The Associated Press has not been able to confirm the exact circumstances of what caused Geravand's injuries.

The Hengaw Organization for Human Rights, which reports on abuses in Iran's western Kurdish region and earlier published a photograph of Geravand in a coma, renewed its calls Saturday for an independent international investigation citing "the practice of the Islamic Republic in concealing the truth."

"During the last 28 days, the Islamic Republic of Iran tried to distort the narrative of the government murder of this teenage girl," the group alleged.

The Oslo-based group Iran Human Rights similarly called for an investigation.

Supreme Leader Ayatollah "Ali Khamenei is personally responsible for Armita Garavand's death unless an independent international investigation proves otherwise," said Mahmood Amiry-Moghaddam, the group's director.

Geravand's injury and subsequent death also comes as Iran has put its morality police — whom activists implicate in Amini's death — back on the street, and as lawmakers push to enforce even stricter penalties for those flouting the required head covering. Internationally, Geravand's injury sparked renewed criticism of Iran's treatment of women and of the mandatory hijab law.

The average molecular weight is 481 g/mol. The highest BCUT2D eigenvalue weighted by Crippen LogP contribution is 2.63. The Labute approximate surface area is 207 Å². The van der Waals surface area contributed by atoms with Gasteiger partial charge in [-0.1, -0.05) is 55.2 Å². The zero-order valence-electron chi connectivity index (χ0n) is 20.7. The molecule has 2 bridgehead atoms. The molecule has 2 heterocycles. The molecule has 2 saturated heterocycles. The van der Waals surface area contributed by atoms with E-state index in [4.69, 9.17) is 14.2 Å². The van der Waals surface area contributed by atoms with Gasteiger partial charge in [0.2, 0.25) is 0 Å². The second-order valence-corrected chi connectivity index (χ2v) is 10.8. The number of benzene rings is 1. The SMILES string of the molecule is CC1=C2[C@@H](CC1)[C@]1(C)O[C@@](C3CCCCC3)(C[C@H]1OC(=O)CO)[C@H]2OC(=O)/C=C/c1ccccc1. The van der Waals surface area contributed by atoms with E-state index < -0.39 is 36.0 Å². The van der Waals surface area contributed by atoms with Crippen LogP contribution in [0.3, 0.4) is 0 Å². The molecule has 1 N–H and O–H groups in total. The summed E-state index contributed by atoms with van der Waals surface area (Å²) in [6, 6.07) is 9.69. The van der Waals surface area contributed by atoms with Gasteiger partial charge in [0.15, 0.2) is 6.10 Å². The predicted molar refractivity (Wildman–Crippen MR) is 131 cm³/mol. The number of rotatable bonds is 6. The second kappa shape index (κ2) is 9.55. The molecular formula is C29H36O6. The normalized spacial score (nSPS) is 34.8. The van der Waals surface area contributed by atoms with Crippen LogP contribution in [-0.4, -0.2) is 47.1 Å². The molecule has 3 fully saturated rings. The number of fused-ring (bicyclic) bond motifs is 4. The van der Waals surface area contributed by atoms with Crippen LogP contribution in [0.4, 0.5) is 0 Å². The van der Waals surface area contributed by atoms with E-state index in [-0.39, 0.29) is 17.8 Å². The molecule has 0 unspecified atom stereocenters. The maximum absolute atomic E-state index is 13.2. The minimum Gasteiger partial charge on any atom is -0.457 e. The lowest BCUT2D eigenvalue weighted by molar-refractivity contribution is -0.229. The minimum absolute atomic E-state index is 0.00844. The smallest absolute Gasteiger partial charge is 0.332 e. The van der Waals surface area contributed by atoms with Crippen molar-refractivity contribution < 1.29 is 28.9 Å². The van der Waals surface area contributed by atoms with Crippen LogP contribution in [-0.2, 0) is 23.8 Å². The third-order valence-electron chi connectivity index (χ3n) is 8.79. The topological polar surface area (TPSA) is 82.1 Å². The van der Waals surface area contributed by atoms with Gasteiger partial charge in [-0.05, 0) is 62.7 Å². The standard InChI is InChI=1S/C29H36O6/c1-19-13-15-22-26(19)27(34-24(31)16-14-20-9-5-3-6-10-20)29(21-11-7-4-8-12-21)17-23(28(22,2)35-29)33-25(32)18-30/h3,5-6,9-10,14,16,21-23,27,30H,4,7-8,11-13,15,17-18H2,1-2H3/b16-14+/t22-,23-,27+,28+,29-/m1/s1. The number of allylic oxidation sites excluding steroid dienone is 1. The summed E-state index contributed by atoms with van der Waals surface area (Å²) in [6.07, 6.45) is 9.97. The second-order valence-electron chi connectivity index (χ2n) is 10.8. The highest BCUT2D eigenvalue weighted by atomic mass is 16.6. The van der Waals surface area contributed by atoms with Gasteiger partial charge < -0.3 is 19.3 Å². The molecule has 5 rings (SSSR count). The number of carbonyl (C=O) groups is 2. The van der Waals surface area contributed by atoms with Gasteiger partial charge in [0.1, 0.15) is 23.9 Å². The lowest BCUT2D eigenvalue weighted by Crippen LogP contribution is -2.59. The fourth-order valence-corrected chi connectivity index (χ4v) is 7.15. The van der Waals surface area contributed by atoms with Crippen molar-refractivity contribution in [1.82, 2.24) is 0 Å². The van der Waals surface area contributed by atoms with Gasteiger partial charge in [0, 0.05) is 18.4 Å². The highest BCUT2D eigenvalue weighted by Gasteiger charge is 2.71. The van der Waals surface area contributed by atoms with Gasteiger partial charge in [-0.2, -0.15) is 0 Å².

On Saturday, U.S. Deputy Special Envoy for Iran Abram Paley wrote online that he was mourning Geravand's death.

"Iran's state-sponsored violence against women & girls has been devastating for so many families in Iran & abroad," he wrote.

Amini died in a hospital on Sept. 16, 2022, after she was detained by Iranian morality police on allegations of improperly wearing the hijab. Suspicions that she was beaten during her arrest led to mass protests that represented the largest challenge to Iran's theocratic government since the revolution.

Since those large-scale protests subsided, many women in Tehran could be seen without the hijab in defiance of the law.

Meanwhile, imprisoned Iranian activist Narges Mohammadi won the Nobel Peace Prize earlier this month in recognition of her tireless campaigning for women's rights and democracy, and against the death penalty. The Iranian government criticized her awarding of the prize as a political stunt, without acknowledging its own decadeslong campaign targeting Mohammadi for her work.

Iran remains squeezed by sanctions and faces ever-rising tensions with the West over its rapidly advancing nuclear program and its aid to regional militant groups, including a renewed focus on its relationship with Hamas following that group's unprecedented attack on and war with Israel.

For observant Muslim women, the head covering is a sign of piety before God and modesty in front of men outside their families. In Iran, the hijab — and the all-encompassing black chador worn by some — has long been a political symbol as well, particularly after becoming mandatory in the years following the 1979 Islamic Revolution.

Iran and neighboring Taliban-ruled Afghanistan are the only countries where the hijab remains mandatory for women.

Copyright 2023 NPR. To see more, visit https://www.npr.org.

The Associated Press